“We’ve got a long ways to go to return to normal, but it’s getting better,” he says.

In another sign the housing market is recovering, the association is planning its 2014 show along an unfinished cul-de-sac in a luxury subdivision in Happy Valley. Home building slowed down so much there during the recession that it was frequently cited as an example of why people don’t want to live in the suburbs. Now home building is picking up in Happy Valley again, too.

Tracking the trends

The RMLS first began compiling sales data and issuing monthly reports in the 1990s. The organization divides the Portland metro area into 15 districts based on the distribution zones of The Oregonian newspaper back then. They have never been changed and might not make the most sense now. For example, Beaverton and Aloha are included in a single district, even though their residential development patterns are different. And there are significant price differences between portions of inner and outer Northeast and Southeast Portland.

Nevertheless, the RMLS reports are perhaps the most reliable and accessible way to track Portland metro-area home sales over the past three decades. And they have consistently shown the appeal of certain suburban areas.

There are many factors to explain the price differences. Homes tend to be bigger and sit on larger lots in the suburbs. And many are newer because urban Portland began running out of suitable lots a long time ago. For many years, the vast majority of new single-family homes have been built in the suburbs.

Many expensive condominiums were built or being built in urban Portland when the recession started. Some units were priced higher than most suburban homes. There apparently were not enough of them to match the sales figures generated in the suburbs, however.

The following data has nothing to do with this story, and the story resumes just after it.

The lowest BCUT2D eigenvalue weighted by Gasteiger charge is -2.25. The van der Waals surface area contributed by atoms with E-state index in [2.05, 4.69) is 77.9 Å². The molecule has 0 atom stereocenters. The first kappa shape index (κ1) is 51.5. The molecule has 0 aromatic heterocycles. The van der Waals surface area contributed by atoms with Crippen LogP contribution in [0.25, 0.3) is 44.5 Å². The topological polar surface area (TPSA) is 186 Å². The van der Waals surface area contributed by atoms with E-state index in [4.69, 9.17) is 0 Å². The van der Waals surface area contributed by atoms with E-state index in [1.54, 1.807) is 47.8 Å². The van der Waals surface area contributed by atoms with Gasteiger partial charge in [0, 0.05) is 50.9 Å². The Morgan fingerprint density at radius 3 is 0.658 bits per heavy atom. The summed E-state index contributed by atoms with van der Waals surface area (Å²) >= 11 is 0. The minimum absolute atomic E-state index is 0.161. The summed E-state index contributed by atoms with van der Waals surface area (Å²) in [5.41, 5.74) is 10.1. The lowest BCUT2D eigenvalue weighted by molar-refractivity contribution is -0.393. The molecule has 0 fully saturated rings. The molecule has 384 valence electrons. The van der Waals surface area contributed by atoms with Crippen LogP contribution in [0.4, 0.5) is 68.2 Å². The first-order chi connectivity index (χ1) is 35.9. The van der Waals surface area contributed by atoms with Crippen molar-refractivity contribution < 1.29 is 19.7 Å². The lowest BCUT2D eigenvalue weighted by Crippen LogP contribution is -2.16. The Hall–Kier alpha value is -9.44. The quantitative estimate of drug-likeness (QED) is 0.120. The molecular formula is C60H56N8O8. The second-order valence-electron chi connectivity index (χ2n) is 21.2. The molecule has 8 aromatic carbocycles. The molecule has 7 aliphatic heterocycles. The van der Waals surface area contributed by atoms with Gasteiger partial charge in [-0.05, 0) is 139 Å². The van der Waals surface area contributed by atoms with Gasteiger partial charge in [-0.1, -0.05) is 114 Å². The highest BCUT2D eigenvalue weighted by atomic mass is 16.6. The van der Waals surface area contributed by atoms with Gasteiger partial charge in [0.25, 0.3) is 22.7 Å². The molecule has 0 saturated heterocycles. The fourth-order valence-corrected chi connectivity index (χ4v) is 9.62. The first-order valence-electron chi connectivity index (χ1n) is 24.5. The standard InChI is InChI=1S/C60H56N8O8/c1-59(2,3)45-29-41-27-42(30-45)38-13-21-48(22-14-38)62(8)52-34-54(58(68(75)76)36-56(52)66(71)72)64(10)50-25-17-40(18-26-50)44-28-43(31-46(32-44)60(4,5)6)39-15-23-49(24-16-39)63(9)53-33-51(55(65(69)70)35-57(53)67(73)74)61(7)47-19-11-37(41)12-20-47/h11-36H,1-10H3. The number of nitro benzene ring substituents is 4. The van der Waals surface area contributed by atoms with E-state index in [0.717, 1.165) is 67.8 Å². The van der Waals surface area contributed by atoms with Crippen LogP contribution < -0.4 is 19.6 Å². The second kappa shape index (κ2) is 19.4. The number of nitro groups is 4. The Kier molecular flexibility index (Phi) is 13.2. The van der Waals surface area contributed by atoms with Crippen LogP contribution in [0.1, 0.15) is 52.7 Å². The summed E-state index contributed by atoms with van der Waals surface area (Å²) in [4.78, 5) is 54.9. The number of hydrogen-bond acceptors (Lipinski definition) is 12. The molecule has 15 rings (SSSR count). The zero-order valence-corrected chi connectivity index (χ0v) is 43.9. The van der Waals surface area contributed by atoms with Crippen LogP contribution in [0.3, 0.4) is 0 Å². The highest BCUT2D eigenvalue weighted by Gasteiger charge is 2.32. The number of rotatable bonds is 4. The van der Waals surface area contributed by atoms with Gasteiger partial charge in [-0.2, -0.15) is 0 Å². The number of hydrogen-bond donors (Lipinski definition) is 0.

And then there are factors not related to the housing stock, like schools. A recent audit by Portland Public Schools revealed that its students do worse than those in other large school districts. That confirms the feelings of many parents who believe suburban school districts are better.

Changing demographics

From 2006 to 2011, the number of children younger than 19 fell in Multnomah County but rose in Washington County, according to a recent analysis of economic trends in the Portland area conducted by Christian Kaylor, a workforce analyst with the Oregon Employment Department. Kaylor says that reflects the perceived superiority of the school districts there.

There are some suggestions in the most recent RMLS report that home prices in Portland could close the gap on their suburban counterparts. In July, the year-to-date average price increases were higher than in the most expensive suburban areas. Average home prices increased 9.2 percent in North Portland, 13.5 percent in Northeast Portland and 14.7 percent in Southeast Portland. In comparison, they increased 5.6 percent in Northwest Washington County, 8.5 percent in West Portland and 13.3 percent in Lake Oswego and West Linn.

It remains to be seen whether those differences can be sustained as the economy recovers, however. Even if they are, the differences in sales prices is still substantial and will be further influenced by new homes that come on the market. At least for now, most of them are still being built in the suburbs.